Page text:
I previously wrote about how core beliefs develop when we are children and mainly come from our caregivers/parents. When our parents/caregivers displayed narcissistic traits, our core beliefs can manifest as self depreciating and self punishing. Generally speaking, a narcissist operates by heavily focusing on and protecting their own needs. This is often due to being harmfully dismissed as a child and maladaptively learning that in order to survive they need to spend all of their energy focusing on what they want and need, because they unfortunately have created a belief that nobody else cares about them. When a narcissist has a child, that child is going to unapologetically and naturally assert their needs as an infant. Often the narcissist parent will quickly act to punish or scare the child into being silent or teach it that acting out is wrong in order to control the child and shift the focus back onto the narcissist's needs. Because of this, the child of the narcissist often internalizes that they don't deserve to get their needs met if those needs don't align with others' and that they do deserve to be punished for getting angry or trying to set boundaries in the first place. This is an example of when negative core beliefs can be harmful and gaslighting.
Every single human being deserves to get their needs met, and in a healthy parent child dynamic, the child will learn how to communicate their needs effectively and how to self regulate their emotions and self soothe. Most importantly they will learn that they deserve to be loved and having needs doesn't make them a bad or undesired person.
As an adult of a narcissist child, these beliefs may manifest as feeling that you will be punished for setting boundaries or punished for getting angry when your boundaries are crossed. Often what happens is that we subconsciously punish ourselves by believing that we deserved to be mistreated because the mistreatment is very familiar to us.
The question now is how do we change this moving forward? Well, awareness of the patterns is the first step. Core beliefs like to operate in the dark undetected, but when we shine a flashlight on them we start to become aware of how and why they operate. Core beliefs are naturally set in childhood to help you make sense of the world based on how your caregivers/parents see it and they help you stay safe and alive. The trouble is is that it is very easy for a parent's maladaptive behavior to become a core belief to the child due to the child's inability to use deductive reasoning, our brain is simply not developed enough at that age to pick and choose which belief is best for us, and which one will be harmful.
Once the beliefs are identified, then EMDR can be helpful in processing any disturbance or trauma around those negative core beliefs which makes room to instill the positive true belief instead. I always say that it is very likely that you already identify with positive healthy core beliefs, since time in adulthood and new life experiences will show us that other dynamics and truths are also real and exist, it's just that until the negative core belief is processed, it tends to call the shots and lead with fear and negative emotion and often snuffs out the hope that comes from knowing that another positive belief is true. Hope and truth are real, and they will always be there, I like to think of them as the dawn of a new day after the storm has passed.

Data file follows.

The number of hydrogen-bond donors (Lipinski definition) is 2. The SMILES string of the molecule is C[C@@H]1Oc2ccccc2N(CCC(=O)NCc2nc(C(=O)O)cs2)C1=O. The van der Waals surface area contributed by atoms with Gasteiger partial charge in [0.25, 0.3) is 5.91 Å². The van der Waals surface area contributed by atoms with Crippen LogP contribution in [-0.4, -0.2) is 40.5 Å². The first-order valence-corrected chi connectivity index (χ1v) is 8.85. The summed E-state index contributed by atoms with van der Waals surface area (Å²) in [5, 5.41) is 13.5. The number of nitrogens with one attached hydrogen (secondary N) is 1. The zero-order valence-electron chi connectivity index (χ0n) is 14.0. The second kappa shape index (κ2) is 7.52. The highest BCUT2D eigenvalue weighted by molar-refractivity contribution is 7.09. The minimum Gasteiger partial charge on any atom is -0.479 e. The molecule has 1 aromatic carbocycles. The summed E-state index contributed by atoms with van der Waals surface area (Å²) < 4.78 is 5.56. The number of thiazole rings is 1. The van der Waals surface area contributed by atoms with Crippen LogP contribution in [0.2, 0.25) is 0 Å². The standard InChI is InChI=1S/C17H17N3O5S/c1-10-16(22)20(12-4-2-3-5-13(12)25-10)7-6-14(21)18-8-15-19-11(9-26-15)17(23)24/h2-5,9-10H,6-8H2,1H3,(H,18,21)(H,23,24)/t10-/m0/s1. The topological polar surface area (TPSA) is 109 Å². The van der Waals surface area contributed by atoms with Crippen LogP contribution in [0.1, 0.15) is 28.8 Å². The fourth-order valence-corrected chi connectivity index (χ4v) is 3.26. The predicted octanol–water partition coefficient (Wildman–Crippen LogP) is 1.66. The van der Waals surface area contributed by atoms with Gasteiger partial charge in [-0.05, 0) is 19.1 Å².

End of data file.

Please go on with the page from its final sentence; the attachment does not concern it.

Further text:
In my experience as a therapist, I have noticed that some clients who show symptoms of Borderline Personality Disorder or carry this diagnosis seem to identify with a belief that they deserve to live with the distressing effects of their trauma and have a hard time imagining a life where they aren't affected by it on a daily basis.
I would like to remind anyone suffering with this that you are not what happened to you. The PTSD and after effects of trauma are like pain from a cut on your hand. You are not the pain or the cut, and it wasn't your fault you got cut! With proper treatment, the wound will heal and the pain will stop because the body has this wonderful ability to heal itself.
I have noticed that often what happens is the effects of PTSD get to be too much to handle causing overwhelm and the tendency to act out on loved ones without the language to say "I'm hurting and I need to connect with you but I don't know how, and I don't believe I deserve it."
In my work with BPD clients, I've found that the challenge arises when therapists or professionals are offering to heal or take away the suffering, but the BPD client will push back or sabotage this help because their identity is tied to suffering, so if the suffering is taken away they believe they will be taken away too. Perhaps there also is a belief that bad things will happen to you if you try to get your needs met.
This tells us that trauma is calling the shots. Trauma loves to lie and make us believe that the same result is going to happen each time because it already did once. But the reality is that it's very very unlikely that the exact same thing will happen in nature twice. And even if it did, the memory of the trauma isn't going to be able to help you navigate that situation differently, all trauma/PTSD does is scare you to make you believe you are still in danger. When a memory is processed and no longer holds any disturbance, our bodies won't resort to using our hind brain to deal with the issue any longer. We will be able to use our full prefrontal cortex to assess and work through the situation safely.
Clients who suffer from BPD want what we all want, they want to be seen, understood, listened to, and shown that they matter. It is our job as professionals to gently guide our clients away from identifying with the chains of their trauma and to instead instill hope and encourage focusing on their unique goals and intentions for the future.